Here we are at the start of another month, bringing with it the chance to write another Six Degrees post. This is a monthly book meme hosted by Kate over at Booksaremyfavouriteandbest. I don’t seem to be able to concentrate much on proper reading at the moment. So thinking about books is a good substitute for now.
This month we start with Wolfe Island by Lucy Treloar. This does not appear to have been published in the UK yet, but its premise sounds like it will be worth a read in due course: a woman lives in isolation on a small island which is threatened by rising sea levels. The arrival of four unexpected visitors turns her already threatened life upside down. Continue reading “Six Degrees of Separation: from Wolfe Island to The Passion”→
When I was typing my first Orkney post a few days ago, the weather was unexpectedly Mediterranean-like: calm, warm and beautifully sunny. Since then, the weather has remained beautiful (if you like rugged and spectacular weather, which we do!), and in some cases sunny. But the word ‘calm’ definitely has to be dropped. We find ourselves in the tail end of a hurricane and so with typical British understatement, it’s been a bit blowy.
Not that you would know it from my photos. These shots were taken at Yesnaby on the west coast of the Orkney Mainland, where the wind was so strong I could hardly stand up. It looks almost tranquil, apart from those menacing black clouds! But aren’t the sea and wave colours gorgeous in the first image:
My Mum and I kicked things off this year with art-immersion over a couple of days. We saw the City Art Centre’s stunning exhibition of Victoria Crowe’s work. I wrote about my love of this artist here and here. It was wonderful to see some familiar paintings again, and plenty of new-to-me ones too. Here is a screen-shot montage of some of the photos I took as we went around. I love this collage display of colour and texture, which is the epitome of Crowe’s style:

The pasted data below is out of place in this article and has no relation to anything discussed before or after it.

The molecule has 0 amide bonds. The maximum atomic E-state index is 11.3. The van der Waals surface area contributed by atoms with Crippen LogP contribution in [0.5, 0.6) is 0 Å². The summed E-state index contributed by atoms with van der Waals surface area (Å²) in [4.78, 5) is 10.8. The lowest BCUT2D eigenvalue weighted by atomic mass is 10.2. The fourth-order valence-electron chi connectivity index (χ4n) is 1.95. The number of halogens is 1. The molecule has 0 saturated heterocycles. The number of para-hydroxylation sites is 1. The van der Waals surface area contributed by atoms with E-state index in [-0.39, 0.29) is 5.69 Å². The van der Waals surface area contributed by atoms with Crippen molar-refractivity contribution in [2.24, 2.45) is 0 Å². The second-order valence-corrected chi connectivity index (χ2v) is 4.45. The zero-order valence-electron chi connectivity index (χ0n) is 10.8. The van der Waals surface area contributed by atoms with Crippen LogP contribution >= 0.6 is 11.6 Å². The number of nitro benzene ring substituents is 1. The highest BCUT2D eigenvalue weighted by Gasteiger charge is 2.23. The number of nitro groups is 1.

Take ‘our’ gulls, for example. Every year, these greater black-backed gulls* return to the roofs of the houses opposite us.
With spring comes, of course, mating. They seem to enjoy many weeks becoming reacquainted before getting on with the business of creating life. This involves spending a lot of time together on the right-hand roof, before they build a nest which, appropriately enough, nestles among the chimney pots of the roof on the left.
It has become such a pleasure, over the five years we have lived here, to get to know their routine. Waking up to their soft cawing and cackling as an added dimension to the dawn chorus. Watching their courtship, home-making and in due course incubating. And most excitingly of all, watching the chick-rearing. That comes later. But it will come – of that we can be certain.
*of course, we have no way of knowing whether they are the same gulls. But I like to think they are… 🙂